The Rocket Mass Heater Builder’s Guide

This kickstarter was originally planned for last year … its finally arrived. Until now there has really only been one book on Rocket Mass Heaters by Ianto Evans, but having read it and built rocket stoves guided by it, I feel it is out of date (though I haven’t seen the latest edition). There has been much evolution since this book was written and I am confident this new book by Erica (and Ernie) Wisner is a much needed replacement for it.

If you are new to rocket mass heaters and you get to the kickstarter in time (there are a limited number of places available) I recommend the $75 bundle which includes the Village Video DVD – which is the best I’ve seen so far and I have a feeling will compliment the book very well (since it also follows a build by Erica and Ernie). That bundle should give you a very good start towards building your own rocket mass heater.

Cooking on a Rocket Mass Heater (Rocket Stove)

As winter set it and the rocket stoves started burning regularly I thought about using them for baking bread … which I do regularly and I thought would be great if I could do without having to use the electric oven. The stoves can be used for cooking but it takes them a long time to bring a medium/large pot to a boil … so I’ve only used them for a bit of partial cooking.

I remembered coming across (I think in the original Rocket Mass Heaters book by Ianto Evans) a kind of aluminum-foil dome that you could put on top of the barrel and use that as an oven. I was doubtful but decided to try making one. I thought about how to go about doing it for many weeks and came up with an approach that seemed feasible.

I built up a wire-frame that was designed to create two layers of aluminum foil (inner and outer) with insulation in between them. I used the commonly available in the village fencing wire … it wasn’t as thick or rigid as I would have liked it to be so I two twisted strands to get it to be more structural.

In these images you can see the continuous foil sheets, the inner layer already creating the dome and the rock-wool insulation going on. It wasn’t precision work … and it took much longer than I thought it would … I think I played around with it for almost an entire day.

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I ended up with something pretty fragile, funny looking … and honestly … discouraging.

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The structure wasn’t precise or solid enough to create a good seal with the top of the barrel … I didn’t think it could hold a temperature that could bake bread … and I just set it aside.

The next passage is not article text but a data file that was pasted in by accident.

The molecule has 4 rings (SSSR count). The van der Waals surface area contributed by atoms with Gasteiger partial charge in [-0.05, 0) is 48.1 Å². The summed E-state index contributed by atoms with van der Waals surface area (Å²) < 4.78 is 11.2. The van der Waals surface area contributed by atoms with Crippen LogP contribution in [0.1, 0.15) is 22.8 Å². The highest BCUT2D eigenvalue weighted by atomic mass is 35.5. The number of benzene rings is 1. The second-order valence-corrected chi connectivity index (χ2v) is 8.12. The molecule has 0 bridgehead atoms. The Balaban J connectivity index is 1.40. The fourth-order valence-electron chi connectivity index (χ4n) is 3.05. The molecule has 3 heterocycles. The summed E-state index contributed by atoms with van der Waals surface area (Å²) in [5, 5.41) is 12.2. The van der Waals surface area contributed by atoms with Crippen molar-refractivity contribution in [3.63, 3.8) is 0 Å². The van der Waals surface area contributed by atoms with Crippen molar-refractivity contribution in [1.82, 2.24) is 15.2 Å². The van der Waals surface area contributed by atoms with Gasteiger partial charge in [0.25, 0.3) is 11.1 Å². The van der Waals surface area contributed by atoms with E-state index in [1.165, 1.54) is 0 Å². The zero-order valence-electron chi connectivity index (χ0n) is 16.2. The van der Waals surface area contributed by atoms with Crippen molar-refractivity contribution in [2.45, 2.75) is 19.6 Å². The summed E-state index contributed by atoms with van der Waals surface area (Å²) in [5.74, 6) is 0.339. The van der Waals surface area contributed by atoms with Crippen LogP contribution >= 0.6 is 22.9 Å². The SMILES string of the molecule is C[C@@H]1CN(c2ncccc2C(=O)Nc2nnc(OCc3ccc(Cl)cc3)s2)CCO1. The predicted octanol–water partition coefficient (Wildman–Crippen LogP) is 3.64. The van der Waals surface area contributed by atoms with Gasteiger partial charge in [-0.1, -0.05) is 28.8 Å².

It took a few weeks until I decided to cook on the stove and to cover the pot with the aluminum cap. WOW … the pot came to a boil very quickly. I was surprised. I decided to give baking a chance … and boy did it work. The first couple of times I burned the bread a bit. I also ruined one of the silicon baking trays (and weakened the other one) because I placed them directly on the barrel top … and it apparently reaches a temperature much higher than what the silicon is designed to handle. I now place two flat (half) fire bricks on top of the barrel and the baking trays on top of them.

I now do a lot of cooking on the rocket stove. It takes some planning in terms of timing … for the cooking to coincide with the burning of the stoves. But with a bit more attention and intention a lot of the cooking is now done on the rockets. Pizzas are also now made on the rocket … much faster … tastier … and no electricity needed:

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Mamaliga goes on the rocket in small clay pots (that hold personal servings). Melted cheese on bread goes on … and more and more. There is a journey of discovery … what should be put directly on the surface, when to use bricks, etc … but the electric oven has been used very little in recent months. The gas cooker is also working much less. It is satisfying to be able to harness that is already there (and would otherwise rise to the ceiling) instead of expending (and paying for) more energy.

It works based on radiated energy. The aluminum foil reflects radiated heat back down onto whatever is cooking under it. It also locks in some convective heat (hot air rising) … I don’t know which is the more significant source of energy … I suspect the radiated.

One “problem” with the aluminum cap is where to put it when it isn’t used. Then a few days ago I had a thought … if the aluminum reflects radiated heat then couldn’t it reflect that heat back into the room. I went to the workshop and came back with a scrap copper pipe and used it to prop up the aluminum cap so that it reflects heat towards the couches in the room:

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… and that works too … really well … a very noticeable effect when you are sitting in the beam of heat that comes from the dome. I still need to bring in the copper pipe cutter to cut it down to size so that it can be supported with the edge of the barrel instead of projecting all the way down to the cob indentation … but it works.

What started out as a disappointment has turned out to be a really useful winter tool and upgrade for the rocket stoves 🙂

 

Split wood with a tire

I saw this video probably a couple of years ago. This year I ordered a new batch of wood and decided to give it a try … and all I can say is WOW! It doesn’t always go smoothly (depends on the size of the wood and tire, knots in the wood, etc.) … but it is always an improvement on hacking in the open. It is especially useful when cutting wood for rocket-stove size … generally smaller pieces than wasteful metal boxes.

The Second First Rocket Stove